bpoz - Monday, July 18 2016 @ 12:19 PM EDT (#326548) #
Vlad is hot right now. Hitting well in his last 10 games. Also 8 bb and only 4 Ks.

Very young so he may grow taller.
uglyone - Monday, July 18 2016 @ 12:37 PM EDT (#326549) #
ceciliani has been hot for a while too now. with lake coming through so far, and pompey and ceciliani finally healthy and productive, we have a few OF options now.

Vladdy's a great story for sure....but he's got surprisingly stiff competition for that from the rest of this gutted system.

for example, Urena has a 130wrc+ as an underaged good glove SS in A+, and has cut down his K% to a quality level this year. That is no joke of a performance.
Parker - Monday, July 18 2016 @ 01:11 PM EDT (#326551) #
Vlad Jr. is awesome so far, no question. Let's not dismiss Rowdy so quickly, though. The kid can flat-out rake.
jerjapan - Monday, July 18 2016 @ 03:01 PM EDT (#326559) #
Who do you guys have as top ten most interesting minor league performances this year? 

For prospects IMO:  Vladdy (kid turned 17 only 4 months ago!), Angel Perdomo, SRF (given his recent surge), Tellez, Bo Bichette, Yorman Rodriguez and Danny Barnes (not exactly a prospect, I know).

For lesser lights but interesting regardless:

Jason Leblejian - possibly an ace utility IF, Chris Rowley -2 years away from the game in the military, Chris Smith - indie league warrior.

If there's an under the radar story to the org right now it seems to be injuries and comebacks - Alford's year is a major concern, Pompey worries me as well  - but great to see Jacob Anderson, Matt Smoral, Patrick Murphy and others back playing. 

Mike Green - Monday, July 18 2016 @ 03:13 PM EDT (#326561) #
Bo Bichette has gone 3-5 today with his 4th homer in another GCL rout.  The Baby Jays are well on their way to 18-3.
uglyone - Monday, July 18 2016 @ 03:24 PM EDT (#326562) #
that's gotta bring his wrc+ up to 250 or something ludicrous like that. that's worth a wow.
eldarion - Monday, July 18 2016 @ 03:31 PM EDT (#326563) #
I echo the comments about Tellez. The hardest jump in the minor leagues is the one to AA and he's handled it beautifully. He's been flirting with an overall OPS of .900 for a few weeks now, which is absolutely terrific for a 21 year old. He should see Buffalo before year's end and make his Jays debut some time next year as a 22 year old. For a position player in the Jays system, that's impressive. Particularly one with seemingly legit power.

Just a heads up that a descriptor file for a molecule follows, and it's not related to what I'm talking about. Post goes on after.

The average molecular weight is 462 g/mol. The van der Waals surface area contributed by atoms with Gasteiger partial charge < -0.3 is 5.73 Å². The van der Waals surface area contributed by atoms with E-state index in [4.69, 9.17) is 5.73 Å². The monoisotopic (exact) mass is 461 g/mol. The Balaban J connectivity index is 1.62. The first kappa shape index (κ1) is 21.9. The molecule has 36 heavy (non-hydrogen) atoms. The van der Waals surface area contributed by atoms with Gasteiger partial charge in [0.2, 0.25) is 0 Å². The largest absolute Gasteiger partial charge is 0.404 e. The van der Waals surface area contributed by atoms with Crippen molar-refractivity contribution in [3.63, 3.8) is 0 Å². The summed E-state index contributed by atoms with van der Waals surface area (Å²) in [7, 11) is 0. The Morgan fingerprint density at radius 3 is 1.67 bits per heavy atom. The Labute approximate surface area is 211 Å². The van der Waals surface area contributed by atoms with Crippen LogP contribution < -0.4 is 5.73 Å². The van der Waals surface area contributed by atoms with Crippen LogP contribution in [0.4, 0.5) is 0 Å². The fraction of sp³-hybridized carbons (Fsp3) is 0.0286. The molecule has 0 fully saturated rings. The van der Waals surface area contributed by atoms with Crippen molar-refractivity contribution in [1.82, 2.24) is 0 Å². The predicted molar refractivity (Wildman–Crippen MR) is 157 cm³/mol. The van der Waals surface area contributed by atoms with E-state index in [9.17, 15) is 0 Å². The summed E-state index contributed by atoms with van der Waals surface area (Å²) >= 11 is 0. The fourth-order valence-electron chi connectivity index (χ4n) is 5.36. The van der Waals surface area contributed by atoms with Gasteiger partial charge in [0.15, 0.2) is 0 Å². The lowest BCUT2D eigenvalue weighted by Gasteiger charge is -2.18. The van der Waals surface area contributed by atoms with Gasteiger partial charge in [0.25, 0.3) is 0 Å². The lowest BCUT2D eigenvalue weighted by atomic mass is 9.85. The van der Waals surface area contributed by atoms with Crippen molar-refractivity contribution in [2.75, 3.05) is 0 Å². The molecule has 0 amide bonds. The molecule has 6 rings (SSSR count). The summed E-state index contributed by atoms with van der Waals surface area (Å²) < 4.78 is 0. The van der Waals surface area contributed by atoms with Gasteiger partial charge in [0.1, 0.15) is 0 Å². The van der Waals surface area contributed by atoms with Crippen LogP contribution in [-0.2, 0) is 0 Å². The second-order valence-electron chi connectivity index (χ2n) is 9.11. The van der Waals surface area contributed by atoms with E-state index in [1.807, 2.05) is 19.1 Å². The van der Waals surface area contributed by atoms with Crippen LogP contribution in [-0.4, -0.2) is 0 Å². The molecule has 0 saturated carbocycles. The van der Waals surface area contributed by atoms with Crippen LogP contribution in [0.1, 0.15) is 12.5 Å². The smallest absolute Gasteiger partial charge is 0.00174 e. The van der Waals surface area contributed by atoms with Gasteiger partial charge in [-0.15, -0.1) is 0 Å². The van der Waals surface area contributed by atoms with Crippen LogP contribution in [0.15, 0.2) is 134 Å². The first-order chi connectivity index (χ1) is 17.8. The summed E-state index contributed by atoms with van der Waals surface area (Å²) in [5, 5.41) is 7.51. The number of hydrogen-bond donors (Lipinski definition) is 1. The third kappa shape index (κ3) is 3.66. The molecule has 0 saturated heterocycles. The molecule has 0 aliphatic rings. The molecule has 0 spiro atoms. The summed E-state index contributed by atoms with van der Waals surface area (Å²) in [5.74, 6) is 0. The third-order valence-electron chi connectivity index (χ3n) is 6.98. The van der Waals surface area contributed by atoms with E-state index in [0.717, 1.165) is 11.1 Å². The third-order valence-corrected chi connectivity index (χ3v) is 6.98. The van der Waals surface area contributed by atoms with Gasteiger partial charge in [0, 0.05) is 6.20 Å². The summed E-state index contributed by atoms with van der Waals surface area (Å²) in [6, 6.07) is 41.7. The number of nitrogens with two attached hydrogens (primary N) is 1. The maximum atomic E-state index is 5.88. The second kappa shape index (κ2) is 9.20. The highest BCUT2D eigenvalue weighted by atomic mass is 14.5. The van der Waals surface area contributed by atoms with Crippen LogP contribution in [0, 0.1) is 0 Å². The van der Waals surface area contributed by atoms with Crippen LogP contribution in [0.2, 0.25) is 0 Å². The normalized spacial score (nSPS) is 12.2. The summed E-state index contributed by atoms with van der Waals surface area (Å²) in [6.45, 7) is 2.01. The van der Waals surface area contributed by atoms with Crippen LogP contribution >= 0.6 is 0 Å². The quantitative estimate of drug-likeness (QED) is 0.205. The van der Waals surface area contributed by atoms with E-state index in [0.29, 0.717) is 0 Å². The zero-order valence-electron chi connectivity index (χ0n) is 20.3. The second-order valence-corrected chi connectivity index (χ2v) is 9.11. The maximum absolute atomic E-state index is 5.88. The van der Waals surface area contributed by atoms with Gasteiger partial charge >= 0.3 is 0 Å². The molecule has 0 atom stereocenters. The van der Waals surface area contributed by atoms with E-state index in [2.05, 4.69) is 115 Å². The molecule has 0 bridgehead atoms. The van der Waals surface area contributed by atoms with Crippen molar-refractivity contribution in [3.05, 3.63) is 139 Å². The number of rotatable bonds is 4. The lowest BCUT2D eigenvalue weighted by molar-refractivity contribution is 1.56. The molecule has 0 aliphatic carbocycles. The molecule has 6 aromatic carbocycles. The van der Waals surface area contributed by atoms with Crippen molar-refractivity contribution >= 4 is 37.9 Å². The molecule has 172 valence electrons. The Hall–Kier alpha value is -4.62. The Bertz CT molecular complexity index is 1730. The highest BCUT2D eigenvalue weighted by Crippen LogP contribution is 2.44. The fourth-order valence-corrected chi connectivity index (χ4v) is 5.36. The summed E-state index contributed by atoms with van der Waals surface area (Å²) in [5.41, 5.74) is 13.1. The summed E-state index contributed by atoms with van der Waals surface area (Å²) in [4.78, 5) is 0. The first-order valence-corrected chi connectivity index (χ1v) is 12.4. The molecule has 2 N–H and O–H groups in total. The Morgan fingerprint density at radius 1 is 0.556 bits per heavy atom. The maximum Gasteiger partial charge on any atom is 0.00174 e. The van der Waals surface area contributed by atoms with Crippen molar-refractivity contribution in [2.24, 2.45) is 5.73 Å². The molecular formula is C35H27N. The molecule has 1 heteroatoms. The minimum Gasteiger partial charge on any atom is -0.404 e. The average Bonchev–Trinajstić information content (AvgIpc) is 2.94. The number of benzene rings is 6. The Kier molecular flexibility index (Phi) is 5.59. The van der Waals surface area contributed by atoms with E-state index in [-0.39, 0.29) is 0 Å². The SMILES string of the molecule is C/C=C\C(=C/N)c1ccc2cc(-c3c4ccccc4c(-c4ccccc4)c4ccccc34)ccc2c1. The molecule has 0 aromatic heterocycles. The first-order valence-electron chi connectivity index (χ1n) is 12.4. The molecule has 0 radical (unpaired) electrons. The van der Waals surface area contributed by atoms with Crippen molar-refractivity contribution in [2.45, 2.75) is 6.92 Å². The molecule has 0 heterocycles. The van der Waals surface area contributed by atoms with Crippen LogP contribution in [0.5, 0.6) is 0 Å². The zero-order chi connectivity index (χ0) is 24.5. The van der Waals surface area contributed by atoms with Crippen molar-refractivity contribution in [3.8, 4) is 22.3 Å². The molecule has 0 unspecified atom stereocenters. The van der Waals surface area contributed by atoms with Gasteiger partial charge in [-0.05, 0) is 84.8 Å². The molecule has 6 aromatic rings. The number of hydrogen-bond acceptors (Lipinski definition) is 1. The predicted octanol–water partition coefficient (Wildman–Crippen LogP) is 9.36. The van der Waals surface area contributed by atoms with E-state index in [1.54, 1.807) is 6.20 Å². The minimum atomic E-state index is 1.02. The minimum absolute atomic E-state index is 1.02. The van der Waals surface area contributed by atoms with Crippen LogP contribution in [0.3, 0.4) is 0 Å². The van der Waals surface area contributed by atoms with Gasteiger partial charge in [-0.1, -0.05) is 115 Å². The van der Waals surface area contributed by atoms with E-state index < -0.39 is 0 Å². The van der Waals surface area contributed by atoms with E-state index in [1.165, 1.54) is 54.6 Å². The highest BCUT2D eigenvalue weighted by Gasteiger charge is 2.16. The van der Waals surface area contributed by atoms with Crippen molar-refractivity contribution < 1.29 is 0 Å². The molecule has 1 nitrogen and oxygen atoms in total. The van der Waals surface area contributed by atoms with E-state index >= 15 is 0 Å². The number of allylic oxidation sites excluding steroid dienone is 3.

uglyone - Monday, July 18 2016 @ 03:39 PM EDT (#326564) #
For me age is always a big deal, so i can't rate overagers like perdomo as exciting no matter what their stats are.

There's 3 genuinely exciting stories in the system this year, imo - 3 guys putting up outstanding seasons by any measure, made even more outstanding by the fact they are young for their level, and have relatively few holes in their profile - Urena, SRF, and Tellez. IMO they are putting up top-50 caliber seasons this year.

Vladdy may well join that group as he's even younger for his level and hitting well above average. I'll hold back for the moment due to his small sample size and not quite outstanding performance yet.

Rios has been a nice story but more of a "noname becomes legit solid prospect" rather than anythinh super exciting.

Other potentially exciting small samples belong to Maese and Bichette.

it's been a strange year for sure - what we though was a gutted system saw its 2 highest rated prospects (Alford/Greene) faceplant in the worst way, yet somehow the system seems to have had a good to very good year overall.

Working on my prospect list again and I've forced myself to move some guys around a bit....this is what it looks like now:


will be different next week, I'm sure.
jensan - Monday, July 18 2016 @ 03:58 PM EDT (#326567) #
Harris, must move up this list, he has a very solid season. Zeuch ahead of Harris, no way.

Where last season, the prospects did not stand-out except for Alford & Greene, this year the revival of many prospects and top end draftees finally rising up the ladder.

Should the TBJs prospects jump up the ladder for the remainder, especially with respect to Reid Foley & Harris moving to the New Hampshire level for next year will be very important to enhancing the SP and Bullpen in the major league
uglyone - Monday, July 18 2016 @ 04:04 PM EDT (#326568) #
Harris is still stuck in A ball. Not really even close to New Hampshire. He has to get to Dunedin first. And both Perdomo and Borucki are pitching better than him at the same age, and arguably have as or more impressive arsenals of pitches.